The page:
Our graduate students and faculty pursue research in a broad range of ecological and molecular topics, all in connection to stewardship of our natural world and many relating directly to solution of real-world environmental and health issues.
BU Biology has been a long-time contributor to studies in limnology and aquatic ecology. Prof. Owen Lind and collaborators, for example, have conducted research on water quality and trophic ecology in Lake Chapala, Mexico, for more than 20 years and have studied reservoir ecology for over 3 decades at BU. Dr. Darrell Vodopich and his students have collaborated in many of these aquatic ecology projects. Dr. Robert Doyle (Chair, Biology) specializes in restoration of wetlands systems and is director of CRASR, a multidisciplinary water research center here at Baylor. Dr. Ryan King studies linkages between water quality and structure and function of ecological communities, particularly in streams. Dr. Patrick Danley is a population geneticist who studies speciation and behavior in fishes, particularly African cichlids. These aquatic scientists collaborate with colleagues in other BU programs, including Dr. Bryan Brooks in Environmental Studies, whose specialty lies in aquatic toxicology.
Dr. Joseph White contributes significantly to both aquatic and terrestrial ecology via his expertise in ecosystems modeling.
BU biologists pursue numerous research projects related to terrestrial ecology. Prof. Kevin Gutzwiller, a landscape ecologist and conservation biologist, studies effects of wildland recreational disturbance and landscape characteristics on the structure and dynamics of bird communities. Prof. Ken Wilkins works with small mammals, primarily rodents and bats, in various ecological areas including invasion ecology and community structure, urban ecology, and biogeography. Prof. Walter Holmes specializes in floral surveys and systematics of flowering plants. Dr. Robert Adams is a systematic botanist who uses molecular techniques to study plant speciation.
Additional Biology faculty supporting ecological studies include Prof. Robert Baldridge (entomology, parasitology), Prof. David Eldridge (fungal physiology and ecology), Dr. Ann Rushing (bryology, plant anatomy), Dr. Mark Taylor (phycology), and Prof. Fred Gehlbach (behavioral and conservation ecology of birds, reptiles and amphibians).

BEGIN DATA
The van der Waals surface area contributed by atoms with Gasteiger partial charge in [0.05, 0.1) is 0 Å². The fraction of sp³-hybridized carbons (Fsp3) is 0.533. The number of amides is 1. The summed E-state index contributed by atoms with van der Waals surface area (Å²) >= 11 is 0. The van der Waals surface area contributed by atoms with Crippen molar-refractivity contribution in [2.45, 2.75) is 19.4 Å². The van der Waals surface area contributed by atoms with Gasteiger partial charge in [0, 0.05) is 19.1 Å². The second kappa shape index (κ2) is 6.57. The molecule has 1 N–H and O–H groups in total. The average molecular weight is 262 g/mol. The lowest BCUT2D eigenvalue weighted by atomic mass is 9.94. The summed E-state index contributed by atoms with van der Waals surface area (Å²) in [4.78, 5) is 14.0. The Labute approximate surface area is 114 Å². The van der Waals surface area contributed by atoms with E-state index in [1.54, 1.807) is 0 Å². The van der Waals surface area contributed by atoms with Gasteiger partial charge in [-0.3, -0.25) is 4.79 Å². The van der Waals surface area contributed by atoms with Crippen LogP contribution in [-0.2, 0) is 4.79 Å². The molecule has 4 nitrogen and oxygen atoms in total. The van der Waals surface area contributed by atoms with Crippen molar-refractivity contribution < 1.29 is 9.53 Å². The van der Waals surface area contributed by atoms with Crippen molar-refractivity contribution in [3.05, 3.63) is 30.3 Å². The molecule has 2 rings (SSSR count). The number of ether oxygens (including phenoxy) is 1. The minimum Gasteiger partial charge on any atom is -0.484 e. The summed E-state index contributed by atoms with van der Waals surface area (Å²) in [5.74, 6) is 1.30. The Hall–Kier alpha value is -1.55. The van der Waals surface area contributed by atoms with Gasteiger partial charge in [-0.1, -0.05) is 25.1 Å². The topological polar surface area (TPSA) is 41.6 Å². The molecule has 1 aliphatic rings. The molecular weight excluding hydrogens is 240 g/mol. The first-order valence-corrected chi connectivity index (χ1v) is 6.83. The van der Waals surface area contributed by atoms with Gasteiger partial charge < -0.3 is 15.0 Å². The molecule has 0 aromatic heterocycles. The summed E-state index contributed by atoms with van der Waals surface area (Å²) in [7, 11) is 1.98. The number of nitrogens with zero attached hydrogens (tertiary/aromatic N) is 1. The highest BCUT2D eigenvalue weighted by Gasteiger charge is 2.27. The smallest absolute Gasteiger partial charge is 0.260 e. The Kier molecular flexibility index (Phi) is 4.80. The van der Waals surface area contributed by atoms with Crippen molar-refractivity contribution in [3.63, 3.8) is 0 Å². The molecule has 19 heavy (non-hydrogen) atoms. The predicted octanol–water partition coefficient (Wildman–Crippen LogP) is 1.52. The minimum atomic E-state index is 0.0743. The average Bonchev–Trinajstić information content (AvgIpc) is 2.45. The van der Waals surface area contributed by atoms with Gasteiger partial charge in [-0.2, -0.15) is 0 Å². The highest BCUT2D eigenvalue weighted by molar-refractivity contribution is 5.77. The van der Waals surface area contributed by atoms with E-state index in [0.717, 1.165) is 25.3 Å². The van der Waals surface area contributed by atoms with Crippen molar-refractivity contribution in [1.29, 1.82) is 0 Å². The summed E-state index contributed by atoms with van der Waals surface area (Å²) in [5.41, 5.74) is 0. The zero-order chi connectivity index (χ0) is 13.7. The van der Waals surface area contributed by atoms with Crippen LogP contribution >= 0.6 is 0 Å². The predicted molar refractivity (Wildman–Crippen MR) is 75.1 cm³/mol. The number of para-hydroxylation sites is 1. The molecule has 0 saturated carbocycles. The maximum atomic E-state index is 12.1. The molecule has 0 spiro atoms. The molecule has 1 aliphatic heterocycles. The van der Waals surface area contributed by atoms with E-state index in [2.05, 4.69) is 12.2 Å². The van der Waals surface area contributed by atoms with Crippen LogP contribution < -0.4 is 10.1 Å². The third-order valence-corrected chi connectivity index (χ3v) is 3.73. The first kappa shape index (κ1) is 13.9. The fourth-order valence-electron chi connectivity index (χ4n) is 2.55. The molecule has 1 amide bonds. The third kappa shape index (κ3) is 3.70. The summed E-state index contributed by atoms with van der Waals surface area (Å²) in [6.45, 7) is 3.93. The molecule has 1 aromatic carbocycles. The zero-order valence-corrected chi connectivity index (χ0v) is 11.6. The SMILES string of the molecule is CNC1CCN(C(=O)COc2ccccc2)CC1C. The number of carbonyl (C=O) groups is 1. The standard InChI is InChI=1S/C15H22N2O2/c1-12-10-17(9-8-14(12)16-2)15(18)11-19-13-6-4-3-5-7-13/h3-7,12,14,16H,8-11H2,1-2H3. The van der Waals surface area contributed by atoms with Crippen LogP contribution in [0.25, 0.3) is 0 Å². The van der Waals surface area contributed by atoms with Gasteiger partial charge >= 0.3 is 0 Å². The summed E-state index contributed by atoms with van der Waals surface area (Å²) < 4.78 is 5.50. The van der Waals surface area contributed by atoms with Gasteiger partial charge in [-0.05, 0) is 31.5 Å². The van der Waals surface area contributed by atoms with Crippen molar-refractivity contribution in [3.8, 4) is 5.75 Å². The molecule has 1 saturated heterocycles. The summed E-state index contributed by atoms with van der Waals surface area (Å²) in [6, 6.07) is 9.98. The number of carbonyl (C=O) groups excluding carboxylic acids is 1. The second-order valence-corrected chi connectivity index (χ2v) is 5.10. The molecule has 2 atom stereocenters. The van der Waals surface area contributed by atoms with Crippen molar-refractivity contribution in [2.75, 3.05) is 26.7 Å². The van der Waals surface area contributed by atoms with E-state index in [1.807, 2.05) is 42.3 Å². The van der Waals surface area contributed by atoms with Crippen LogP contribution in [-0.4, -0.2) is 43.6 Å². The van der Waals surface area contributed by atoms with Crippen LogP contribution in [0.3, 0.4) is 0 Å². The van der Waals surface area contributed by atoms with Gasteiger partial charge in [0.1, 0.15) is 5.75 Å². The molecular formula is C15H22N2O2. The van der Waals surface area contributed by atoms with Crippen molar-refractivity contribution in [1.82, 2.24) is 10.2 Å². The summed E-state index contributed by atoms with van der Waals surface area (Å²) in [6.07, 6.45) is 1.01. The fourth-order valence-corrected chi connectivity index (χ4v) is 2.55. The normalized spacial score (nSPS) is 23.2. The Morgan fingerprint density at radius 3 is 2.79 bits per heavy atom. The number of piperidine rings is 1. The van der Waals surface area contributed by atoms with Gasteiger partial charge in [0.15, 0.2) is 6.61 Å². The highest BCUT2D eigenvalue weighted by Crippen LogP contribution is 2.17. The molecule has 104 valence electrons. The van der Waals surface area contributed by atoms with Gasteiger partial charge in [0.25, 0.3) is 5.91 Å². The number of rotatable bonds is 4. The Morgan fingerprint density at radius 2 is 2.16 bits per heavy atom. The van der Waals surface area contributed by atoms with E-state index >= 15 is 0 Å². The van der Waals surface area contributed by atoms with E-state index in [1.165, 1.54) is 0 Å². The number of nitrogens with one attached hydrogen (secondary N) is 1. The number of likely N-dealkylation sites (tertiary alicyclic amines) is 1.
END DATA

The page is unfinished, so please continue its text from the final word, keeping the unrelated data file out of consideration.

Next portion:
Much of the research noted above is or has been funded by agencies including National Science Foundation, U.S. Environmental Protection Agency, U.S. Geological Survey, National Institutes of Health, Nature Conservancy, Army Corps of Engineers, Texas Parks and Wildlife Department, etc.
Molecular and Health Emphases
A significant part of the heritage of Baylor's undergraduate Biology program has long been the preparation of pre-health students. Many of our faculty pursue research programs related to health and molecular biology. Dr. Chris Kearney is a molecular biologist who studies plant molecular biology, biotechnology, protein expression, and researches anti-cancer drugs in collaboration with colleagues in Baylor's Center for Drug Discovery. Dr. Myeongwoo Lee is a developmental biologist whose research emphases are in cellular signaling, aging studies, and molecular cell biology; his model organism is C. elegans. Both of these professors direct graduate students in the Department of Biology and the Institute of Biomedical Studies. Dr. Brian Gibbon studies plant genetics in the context of proteins and potential food quality, particularly in corn.
The Biomedical Studies (BMS) program at Baylor plays an important part in molecular/medical graduate education and research in the Biology Department. Graduate students from both Biology and BMS programs take classes from BMS professors from two research institutes in Dallas, as these researchers drive down to Waco to teach BMS classes. These institutes are the Baylor Institute for Immunology Research and the Institute of Metabolic Disease and they are characterized by excellent facilities and outstanding research faculty. BMS students often choose professors from these institutes to direct their research. Collaborations between BIIR or IMD professors and Waco professors have been productive and are actively encouraged.
Additional collaborators beyond our department include several faculty in bioinformatics and bioengineering. Our physiologists include Prof. David Eldridge, a cell physiologist. Dr. Ann Rushing, our electron microscopist, collaborates in ultrastructural studies. Dr. Rick Duhrkopf is a mosquito geneticist who pursues questions of health importance, e.g., West Nile virus.